Network Management

Network Management : Accounting and Performance Strategies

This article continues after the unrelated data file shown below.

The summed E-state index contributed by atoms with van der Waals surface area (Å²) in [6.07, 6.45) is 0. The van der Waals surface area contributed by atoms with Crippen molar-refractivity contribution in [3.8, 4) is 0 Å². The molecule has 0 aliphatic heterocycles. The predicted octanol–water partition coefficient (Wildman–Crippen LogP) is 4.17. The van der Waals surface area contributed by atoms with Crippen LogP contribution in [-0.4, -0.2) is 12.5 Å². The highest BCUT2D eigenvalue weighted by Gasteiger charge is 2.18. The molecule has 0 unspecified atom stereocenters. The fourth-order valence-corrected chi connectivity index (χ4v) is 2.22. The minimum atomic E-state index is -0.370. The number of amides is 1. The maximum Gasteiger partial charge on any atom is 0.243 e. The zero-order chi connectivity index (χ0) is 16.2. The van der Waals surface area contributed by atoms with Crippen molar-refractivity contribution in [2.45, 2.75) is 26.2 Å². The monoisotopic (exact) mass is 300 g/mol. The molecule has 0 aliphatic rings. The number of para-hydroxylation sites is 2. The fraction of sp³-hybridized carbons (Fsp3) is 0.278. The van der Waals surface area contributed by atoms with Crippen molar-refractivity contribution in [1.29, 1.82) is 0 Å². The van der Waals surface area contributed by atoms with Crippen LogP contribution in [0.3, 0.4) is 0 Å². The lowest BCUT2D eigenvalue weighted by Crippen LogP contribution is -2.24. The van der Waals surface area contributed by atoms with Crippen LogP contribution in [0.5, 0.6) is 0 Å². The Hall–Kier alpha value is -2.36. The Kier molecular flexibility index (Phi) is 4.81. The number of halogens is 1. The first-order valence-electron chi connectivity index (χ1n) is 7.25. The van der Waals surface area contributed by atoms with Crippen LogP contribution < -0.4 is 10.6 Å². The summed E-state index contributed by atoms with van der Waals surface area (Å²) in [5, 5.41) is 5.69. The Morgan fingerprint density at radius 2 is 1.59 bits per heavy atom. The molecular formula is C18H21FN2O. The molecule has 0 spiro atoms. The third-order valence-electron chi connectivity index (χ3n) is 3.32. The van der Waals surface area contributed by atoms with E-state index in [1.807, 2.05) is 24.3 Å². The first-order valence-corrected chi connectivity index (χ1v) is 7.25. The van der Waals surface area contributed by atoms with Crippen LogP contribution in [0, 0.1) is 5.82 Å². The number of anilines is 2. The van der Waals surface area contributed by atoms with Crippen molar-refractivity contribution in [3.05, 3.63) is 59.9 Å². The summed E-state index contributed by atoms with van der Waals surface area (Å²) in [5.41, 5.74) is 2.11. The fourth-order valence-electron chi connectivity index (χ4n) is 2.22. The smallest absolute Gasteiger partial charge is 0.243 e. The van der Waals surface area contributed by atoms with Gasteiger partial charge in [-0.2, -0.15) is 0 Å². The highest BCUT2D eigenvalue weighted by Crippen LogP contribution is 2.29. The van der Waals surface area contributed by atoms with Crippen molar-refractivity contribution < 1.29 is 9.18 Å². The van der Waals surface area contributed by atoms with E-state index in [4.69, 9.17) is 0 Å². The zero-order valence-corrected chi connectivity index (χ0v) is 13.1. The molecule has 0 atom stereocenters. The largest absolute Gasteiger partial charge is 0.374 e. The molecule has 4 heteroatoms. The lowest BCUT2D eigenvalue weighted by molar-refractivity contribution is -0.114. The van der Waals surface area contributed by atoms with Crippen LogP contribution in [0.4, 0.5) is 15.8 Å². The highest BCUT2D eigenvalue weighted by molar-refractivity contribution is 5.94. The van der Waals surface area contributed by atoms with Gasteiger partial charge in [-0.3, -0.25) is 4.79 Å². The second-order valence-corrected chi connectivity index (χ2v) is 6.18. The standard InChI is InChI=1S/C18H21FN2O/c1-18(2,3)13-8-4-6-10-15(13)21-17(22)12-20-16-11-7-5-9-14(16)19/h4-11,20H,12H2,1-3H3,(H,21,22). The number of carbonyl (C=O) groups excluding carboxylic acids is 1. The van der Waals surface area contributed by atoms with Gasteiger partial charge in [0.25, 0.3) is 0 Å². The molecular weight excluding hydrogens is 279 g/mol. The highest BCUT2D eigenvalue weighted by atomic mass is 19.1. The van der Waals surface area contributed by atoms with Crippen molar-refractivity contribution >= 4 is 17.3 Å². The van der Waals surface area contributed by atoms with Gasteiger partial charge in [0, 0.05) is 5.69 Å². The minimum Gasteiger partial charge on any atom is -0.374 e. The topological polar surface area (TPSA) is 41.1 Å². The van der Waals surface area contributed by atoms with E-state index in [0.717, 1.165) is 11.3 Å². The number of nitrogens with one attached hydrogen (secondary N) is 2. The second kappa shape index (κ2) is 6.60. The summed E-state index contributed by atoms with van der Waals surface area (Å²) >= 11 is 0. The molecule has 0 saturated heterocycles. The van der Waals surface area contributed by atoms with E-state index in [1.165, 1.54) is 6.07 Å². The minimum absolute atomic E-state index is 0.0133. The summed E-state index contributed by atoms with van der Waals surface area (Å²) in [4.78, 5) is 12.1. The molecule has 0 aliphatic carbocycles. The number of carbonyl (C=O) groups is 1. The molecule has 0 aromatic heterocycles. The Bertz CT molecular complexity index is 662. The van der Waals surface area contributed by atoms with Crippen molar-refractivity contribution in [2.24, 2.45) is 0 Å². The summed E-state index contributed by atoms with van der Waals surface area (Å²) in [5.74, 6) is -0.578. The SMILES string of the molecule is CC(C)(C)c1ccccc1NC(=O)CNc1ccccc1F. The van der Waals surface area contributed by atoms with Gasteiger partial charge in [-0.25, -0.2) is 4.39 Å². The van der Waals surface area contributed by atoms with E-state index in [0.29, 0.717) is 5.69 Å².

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Network Management: Accounting and Performance Strategies The definitive guide to collecting usage information from Cisco networks Benoit Claise, CCIE(R) No. 2868 Ralf Wolter Understanding network performance and effectiveness is now crucial to business success. To ensure user satisfaction, both service providers and enterprise IT teams must provide service-level agreements (SLA) to the users of their networks-and then consistently deliver on those commitments. Now, two of the Cisco(R) leading network performance and accounting experts bring together all the knowledge network professionals need to do so. Network Management: Accounting and Performance Strategies imparts a deep understanding of Cisco IOS(R) embedded management for monitoring and optimizing performance, together with proven best strategies for both accounting and performance management. Benoit Claise and Ralf Wolter begin by introducing the role of accounting and performance management in today's large-scale data and voice networks. They present widely accepted performance standards and definitions, along with today's best practice methodologies for data collection. Next, they turn to Cisco devices and the Cisco IOS Software, illuminating embedded management and device instrumentation features that enable you to thoroughly characterize performance, plan network enhancements, and anticipate potential problems and prevent them. Network standards, technologies, and Cisco solutions covered in depth include Simple Network Management Protocol (SNMP) and Management Information Bases (MIB), Remote Monitoring (RMON), IP accounting, NetFlow, BGP policy accounting, AAA Accounting, Network Based Application Recognition (NBAR), and IP SLA (formerly known as SAA). For each, the authors present practical examples and hands-on techniques. The book concludes with chapter-length scenarios that walk you through accounting and performance management for five different applications: data network monitoring, capacity planning, billing, security, and voice network performance. Network Management: Accounting and Performance Strategies will be indispensable to every professional concerned with network performance, effectiveness, or profitability, especially NMS/OSS architects, network and service designers, network administrators, and anyone responsible for network accounting or billing. Benoit Claise, CCIE(R) No. 2868, is a Cisco Distinguished Engineer working as an architect for embedded management and device instrumentation. His area of expertise includes accounting, performance, and fault management. Claise is a contributor to the NetFlow standardization at the IETF in the IPFIX and PSAMP Working Groups. He joined Cisco in 1996 as a customer support engineer in the Technical Assistance Center network management team and became an escalation engineer before joining the engineering team. Ralf Wolter is a senior manager, consulting engineering at Cisco. He leads the Cisco Core and NMS/OSS consulting team for Europe, works closely with corporate engineering, and supports large-scale customer projects. He specializes in device instrumentation related to accounting and performance management. * Compare accounting methods and choose the best approach for you * Apply network performance best practices to your network * Leverage built-in Cisco IOS network management system components to quantify performance * Uncover trends in performance statistics to help avoid service degradation before it occurs * Identify under use of network paths, so you can improve overall network efficiency * Walk through hands-on case studies that address monitoring, capacity planning, billing, security, and voice networks * Understand Cisco network performance, deliver on your SLAs, and improve accounting and billing This book is part of the Networking Technology Series from Cisco Press(R), which offers networking professionals valuable information for constructing efficient networks, understanding new technologies, and building successful careers.show more